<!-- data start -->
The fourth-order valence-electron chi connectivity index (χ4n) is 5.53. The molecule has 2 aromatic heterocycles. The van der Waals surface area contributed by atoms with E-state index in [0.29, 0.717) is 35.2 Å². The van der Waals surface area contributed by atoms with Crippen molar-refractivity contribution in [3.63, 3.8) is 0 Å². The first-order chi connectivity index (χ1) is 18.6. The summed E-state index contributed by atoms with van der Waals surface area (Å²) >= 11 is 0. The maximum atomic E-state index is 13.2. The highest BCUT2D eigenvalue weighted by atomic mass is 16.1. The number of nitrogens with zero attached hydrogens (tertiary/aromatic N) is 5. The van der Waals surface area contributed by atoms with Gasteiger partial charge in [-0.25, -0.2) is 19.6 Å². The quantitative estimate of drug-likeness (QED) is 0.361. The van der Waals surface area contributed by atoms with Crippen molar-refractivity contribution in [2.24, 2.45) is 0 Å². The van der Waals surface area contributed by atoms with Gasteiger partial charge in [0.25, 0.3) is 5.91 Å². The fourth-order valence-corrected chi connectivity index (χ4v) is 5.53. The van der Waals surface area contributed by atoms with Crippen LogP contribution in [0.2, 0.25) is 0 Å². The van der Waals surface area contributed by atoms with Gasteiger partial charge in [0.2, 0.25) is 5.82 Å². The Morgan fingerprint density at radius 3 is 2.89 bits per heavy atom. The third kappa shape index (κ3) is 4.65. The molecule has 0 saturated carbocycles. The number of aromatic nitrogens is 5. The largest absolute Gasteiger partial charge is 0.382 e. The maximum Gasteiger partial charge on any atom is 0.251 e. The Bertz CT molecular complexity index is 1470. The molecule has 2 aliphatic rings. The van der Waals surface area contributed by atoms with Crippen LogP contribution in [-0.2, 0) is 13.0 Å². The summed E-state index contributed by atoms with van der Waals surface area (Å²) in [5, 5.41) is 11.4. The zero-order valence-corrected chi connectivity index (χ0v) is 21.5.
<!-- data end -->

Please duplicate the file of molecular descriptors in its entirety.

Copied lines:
The fourth-order valence-electron chi connectivity index (χ4n) is 5.53. The molecule has 2 aromatic heterocycles. The van der Waals surface area contributed by atoms with E-state index in [0.29, 0.717) is 35.2 Å². The van der Waals surface area contributed by atoms with Crippen molar-refractivity contribution in [3.63, 3.8) is 0 Å². The first-order chi connectivity index (χ1) is 18.6. The summed E-state index contributed by atoms with van der Waals surface area (Å²) >= 11 is 0. The maximum atomic E-state index is 13.2. The highest BCUT2D eigenvalue weighted by atomic mass is 16.1. The number of nitrogens with zero attached hydrogens (tertiary/aromatic N) is 5. The van der Waals surface area contributed by atoms with Gasteiger partial charge in [-0.25, -0.2) is 19.6 Å². The quantitative estimate of drug-likeness (QED) is 0.361. The van der Waals surface area contributed by atoms with Crippen molar-refractivity contribution in [2.24, 2.45) is 0 Å². The van der Waals surface area contributed by atoms with Gasteiger partial charge in [0.25, 0.3) is 5.91 Å². The fourth-order valence-corrected chi connectivity index (χ4v) is 5.53. The van der Waals surface area contributed by atoms with Crippen LogP contribution in [0.2, 0.25) is 0 Å². The van der Waals surface area contributed by atoms with Gasteiger partial charge in [0.2, 0.25) is 5.82 Å². The Morgan fingerprint density at radius 3 is 2.89 bits per heavy atom. The third kappa shape index (κ3) is 4.65. The molecule has 0 saturated carbocycles. The number of aromatic nitrogens is 5. The largest absolute Gasteiger partial charge is 0.382 e. The maximum Gasteiger partial charge on any atom is 0.251 e. The Bertz CT molecular complexity index is 1470. The molecule has 2 aliphatic rings. The van der Waals surface area contributed by atoms with Crippen LogP contribution in [-0.2, 0) is 13.0 Å². The summed E-state index contributed by atoms with van der Waals surface area (Å²) in [5, 5.41) is 11.4. The zero-order valence-corrected chi connectivity index (χ0v) is 21.5.